A month before the famous 1935 paper, Einstein, Rosen and their colleague Boris Podolsky had written another. In that research, they made a prediction that, unlike their later paper in general relativity, wasn’t intended to bolster quantum theory, but to discredit it for its ridiculous implications. If the rules of quantum mechanics were true, the physicists outlined, the properties of two particles could become inextricably linked such that measuring one would instantaneously affect the other, even if the two were separated by an enormous gap. Einstein scoffed at the process, known now as quantum entanglement, dubbing it "spooky action at a distance," but it has since been observed and is commonly used by physicists.
Despite having produced these two groundbreaking predictions, Einstein's dislike for the inherent uncertainty and weirdness of quantum physics could have blinded him to a vital insight: that the two predictions could be, in fact, connected. By separating general relativity and quantum theory, physicists have been left with no understanding of the realms where gravity and quantum effects collide — such as the interiors of black holes or the infinitesimal point into which the universe was concentrated at the moment of the Big Bang.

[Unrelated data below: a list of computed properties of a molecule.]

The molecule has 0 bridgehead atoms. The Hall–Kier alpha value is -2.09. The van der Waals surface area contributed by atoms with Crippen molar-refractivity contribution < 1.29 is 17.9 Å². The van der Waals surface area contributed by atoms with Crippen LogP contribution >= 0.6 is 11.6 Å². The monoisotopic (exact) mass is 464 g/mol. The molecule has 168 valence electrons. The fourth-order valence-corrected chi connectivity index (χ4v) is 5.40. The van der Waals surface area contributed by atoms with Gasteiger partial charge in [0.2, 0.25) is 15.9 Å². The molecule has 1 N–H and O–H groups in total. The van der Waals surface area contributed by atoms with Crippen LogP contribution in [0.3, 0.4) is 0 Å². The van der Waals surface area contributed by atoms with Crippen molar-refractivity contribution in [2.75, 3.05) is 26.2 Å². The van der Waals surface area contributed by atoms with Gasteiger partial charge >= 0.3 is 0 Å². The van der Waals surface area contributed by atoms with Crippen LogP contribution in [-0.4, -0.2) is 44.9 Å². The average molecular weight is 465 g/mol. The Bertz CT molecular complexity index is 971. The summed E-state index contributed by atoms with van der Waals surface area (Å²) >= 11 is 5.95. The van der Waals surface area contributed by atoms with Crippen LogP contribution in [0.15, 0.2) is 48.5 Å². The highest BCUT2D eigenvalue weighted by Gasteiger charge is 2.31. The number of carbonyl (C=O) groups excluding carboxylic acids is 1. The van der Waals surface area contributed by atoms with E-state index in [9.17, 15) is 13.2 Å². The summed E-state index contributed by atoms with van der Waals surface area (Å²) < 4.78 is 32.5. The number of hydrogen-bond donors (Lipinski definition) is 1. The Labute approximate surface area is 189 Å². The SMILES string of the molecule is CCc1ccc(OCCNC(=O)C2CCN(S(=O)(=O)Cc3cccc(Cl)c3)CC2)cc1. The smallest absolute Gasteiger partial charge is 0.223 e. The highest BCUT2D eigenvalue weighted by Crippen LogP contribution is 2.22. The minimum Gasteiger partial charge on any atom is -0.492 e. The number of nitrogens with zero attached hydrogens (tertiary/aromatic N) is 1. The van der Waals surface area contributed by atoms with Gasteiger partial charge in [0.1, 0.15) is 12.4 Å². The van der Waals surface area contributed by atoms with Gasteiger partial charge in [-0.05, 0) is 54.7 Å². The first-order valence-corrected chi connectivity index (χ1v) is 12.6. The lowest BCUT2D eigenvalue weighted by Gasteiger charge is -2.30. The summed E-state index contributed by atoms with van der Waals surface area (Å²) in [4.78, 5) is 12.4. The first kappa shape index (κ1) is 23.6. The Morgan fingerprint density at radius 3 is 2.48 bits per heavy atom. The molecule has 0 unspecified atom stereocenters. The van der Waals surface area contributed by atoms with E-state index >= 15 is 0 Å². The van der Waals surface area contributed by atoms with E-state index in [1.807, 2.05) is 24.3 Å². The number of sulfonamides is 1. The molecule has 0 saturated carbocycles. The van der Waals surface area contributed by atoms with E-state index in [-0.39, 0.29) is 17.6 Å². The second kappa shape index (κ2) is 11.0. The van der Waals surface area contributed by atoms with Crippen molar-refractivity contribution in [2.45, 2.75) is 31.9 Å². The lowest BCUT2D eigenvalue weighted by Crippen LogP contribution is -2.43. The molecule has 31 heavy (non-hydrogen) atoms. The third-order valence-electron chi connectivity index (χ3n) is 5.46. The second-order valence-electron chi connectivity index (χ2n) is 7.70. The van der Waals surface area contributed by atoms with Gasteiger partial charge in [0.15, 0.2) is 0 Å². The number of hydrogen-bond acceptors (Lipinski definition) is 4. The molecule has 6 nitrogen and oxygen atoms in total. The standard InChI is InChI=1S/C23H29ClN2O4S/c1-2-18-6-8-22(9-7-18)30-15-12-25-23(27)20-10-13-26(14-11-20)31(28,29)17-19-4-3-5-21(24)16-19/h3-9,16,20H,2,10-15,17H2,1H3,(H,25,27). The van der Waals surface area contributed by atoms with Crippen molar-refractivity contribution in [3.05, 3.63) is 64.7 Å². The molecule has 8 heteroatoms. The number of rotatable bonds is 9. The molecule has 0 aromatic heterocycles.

Since Einstein reached this impasse, the search for where the big and small stitch together — a theory of everything — has led physicists to come up with all kinds of colorful propositions. One is the holographic principle, which posits that the entire universe is a 3D holographic projection of processes playing out on a remote 2D surface.
This idea finds its roots in Stephen Hawking’s work in the 1970s, which posed the apparent paradox that if black holes did indeed emit Hawking radiation (radiation from virtual particles randomly popping into existence near event horizons) they would eventually evaporate, breaking a major rule of quantum mechanics that information cannot be destroyed. General relativity and quantum mechanics now no longer just seemed irreconcilable; despite their many incredibly accurate predictions, they could even be wrong.
To solve this problem, proponents of string theory, who aimed to reconcile quantum mechanics and relativity, used observations that the information contained by a black hole was linked with the 2D surface area of its event horizon (the point beyond which not even light can escape its gravitational pull). Even the information about the star that collapsed into the black hole was woven into fluctuations on this horizon surface, before being encoded onto Hawking radiation and sent away prior to the black hole’s evaporation.
In the 1990s, theoretical physicists Leonard Susskind and Gerard ‘t Hooft realized the idea needn’t stop there. If all the information of a 3D star could be represented on a 2D event horizon, perhaps the universe — which has its own expanding horizon — was the same: A 3D projection of 2D information.